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  • 1.
    Linninge, C.
    et al.
    Lund Univ, Sweden; BioGaia AB, Sweden.
    Xu, Jie
    Linköping University, Department of Clinical and Experimental Medicine, Division of Neuro and Inflammation Science. Linköping University, Faculty of Medicine and Health Sciences.
    Bahl, M. I
    Tech Univ Denmark, Denmark.
    Ahrne, S.
    Lund Univ, Sweden.
    Molin, G.
    Lund Univ, Sweden.
    Lactobacillus fermentum and Lactobacillus plantarum increased gut microbiota diversity and functionality, and mitigated Enterobacteriaceae, in a mouse model2019In: Beneficial Microbes, ISSN 1876-2883, E-ISSN 1876-2891, Vol. 10, no 4, p. 413-424Article in journal (Refereed)
    Abstract [en]

    Probiotics should bring balance to the intestinal microbiota by stimulating beneficial bacteria, whilst mitigating adverse ones. Balance can also be interpreted as high alpha-diversity. Contrary, Escherichia coli is often regarded as an adverse component of the resident intestinal microbiota. The aim of the present study was to implement a mouse model for in vivo screening of Lactobacillus-strains for ability to increase gut-microbiota diversity and to mitigate E. coli. Mice were divided into six groups, two dietary control-groups and four groups administered strains of Lactobacillus fermentum and/or Lactobacillus plantarum. All animals were pre-treated with antibiotics, and E. coli in order to equalise the microbiota from the start. After 7 weeks of Lactobacillus administration, the animals were sacrificed: DNA was extracted from caecum tissue, and the microbiota composition was analysed with terminal restriction fragment length polymorphism (T-RFLP) and 16S rRNA gene sequencing. The diversity of the caecal microbiota decreased when the dietary carbohydrate source was limited to corn starch. Conversely, the diversity was restored by Lactobacillus-supplements. The tested combinations of two Lactobacillus strains exerted different influences, not only on the taxonomic level, but also on the inferred microbiome functions. The mixture of L. fermentum GOS47 and L. fermentum GOS1 showed potential for anti-inflammatory activity and short chain fatty acid production. On the other hand, co-administration of L. fermentum GOS57 and L. plantarum GOS42 significantly decreased the viable count of Enterobacteriaceae. These results warrant further investigation of the tested strains as candidates for probiotics. Furthermore, the findings demonstrated that the current experimental animal model is suitable for in vivo studies of the effect of bacterial supplements on the gut-microbiota.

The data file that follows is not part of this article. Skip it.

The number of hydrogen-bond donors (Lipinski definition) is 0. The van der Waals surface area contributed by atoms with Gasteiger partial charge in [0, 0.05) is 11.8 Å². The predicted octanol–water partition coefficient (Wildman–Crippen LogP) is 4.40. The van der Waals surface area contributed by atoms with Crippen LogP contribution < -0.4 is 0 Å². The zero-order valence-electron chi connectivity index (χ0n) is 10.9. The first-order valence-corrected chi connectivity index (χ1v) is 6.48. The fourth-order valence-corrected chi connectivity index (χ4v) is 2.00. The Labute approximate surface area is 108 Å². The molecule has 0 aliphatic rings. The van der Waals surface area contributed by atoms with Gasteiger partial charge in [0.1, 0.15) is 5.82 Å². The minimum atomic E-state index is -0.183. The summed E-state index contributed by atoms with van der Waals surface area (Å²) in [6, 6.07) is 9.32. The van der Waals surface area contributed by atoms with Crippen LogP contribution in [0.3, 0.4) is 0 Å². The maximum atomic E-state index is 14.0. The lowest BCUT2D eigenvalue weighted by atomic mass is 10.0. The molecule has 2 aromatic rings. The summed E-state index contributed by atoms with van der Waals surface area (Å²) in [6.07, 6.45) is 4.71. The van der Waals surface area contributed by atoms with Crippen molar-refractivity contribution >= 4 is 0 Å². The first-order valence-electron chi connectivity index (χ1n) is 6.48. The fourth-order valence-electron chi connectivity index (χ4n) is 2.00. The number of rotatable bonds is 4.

• 2.
    Xu, Jie
    et al.
    Linköping University, Department of Clinical and Experimental Medicine, Division of Neuro and Inflammation Science. Linköping University, Faculty of Medicine and Health Sciences.
    Jonsson, Tommy
    Lund Univ, Sweden.
    Plaza, Merichel
    Univ Alcala De Henares, Spain; Lund Univ, Sweden.
    Hakansson, Asa
    Lund Univ, Sweden.
    Antonsson, Martin
    ProViva AB, Sweden.
    Ahren, Irini Lazou
    Probi AB, Sweden.
    Turner, Charlotta
    Lund Univ, Sweden.
    Spegel, Peter
    Lund Univ, Sweden.
    Granfeldt, Yvonne
    Lund Univ, Sweden.
    Probiotic fruit beverages with different polyphenol profiles attenuated early insulin response2018In: Nutrition Journal, ISSN 1475-2891, E-ISSN 1475-2891, Vol. 17, article id 34Article in journal (Refereed)
    Abstract [en]

    Background: Consumption of polyphenol-rich fruits and vegetables may improve postprandial glucose and insulin levels and hence promote well-being. Previously it has been observed that consumption of bilberry decreases the postprandial insulin demand. The intention with the present study was to compare the impact of different supplements with various polyphenol profiles, on the postprandial glucose and insulin responses in healthy young adults. Methods: In a randomized, controlled, crossover study the postprandial glycemic and insulin responses were observed in eleven healthy adults after intake of five different beverages containing bilberry (European blueberry), blackcurrant, beetroot, mango and rose hip, respectively; all drinks were enriched with the same composition of fermented oatmeal and probiotics. The control was a glucose drink. The profile and content of the polyphenols in the different beverages were determined by HPLC-DAD analysis. The antioxidative capacity of the different beverages were measured by TEAC and DPPH assays. Results: Beverages containing bilberry, blackcurrant, mango or rose hip significantly attenuated the early postprandial insulin response (0-90 min), but showed no effect on glucose response. Drinks with bilberry or rose hip reduced the insulin response from the very early phase (0-30 min), and had significantly lower insulin index compared with the control. The efficiency of the bilberry and rose hip to decrease early postprandial insulin responses correlated with higher phenolic contents. Conclusions: Supplements with bilberry, blackcurrant, mango or rose hip in the tested probiotic and oatmeal enriched beverage attenuated early-phase insulin response, but had no effect on the postprandial glycemic response. The improved ability of bilberry and rose hip to lower the very early phase of insulin response seems to be due to a higher phenolic content.

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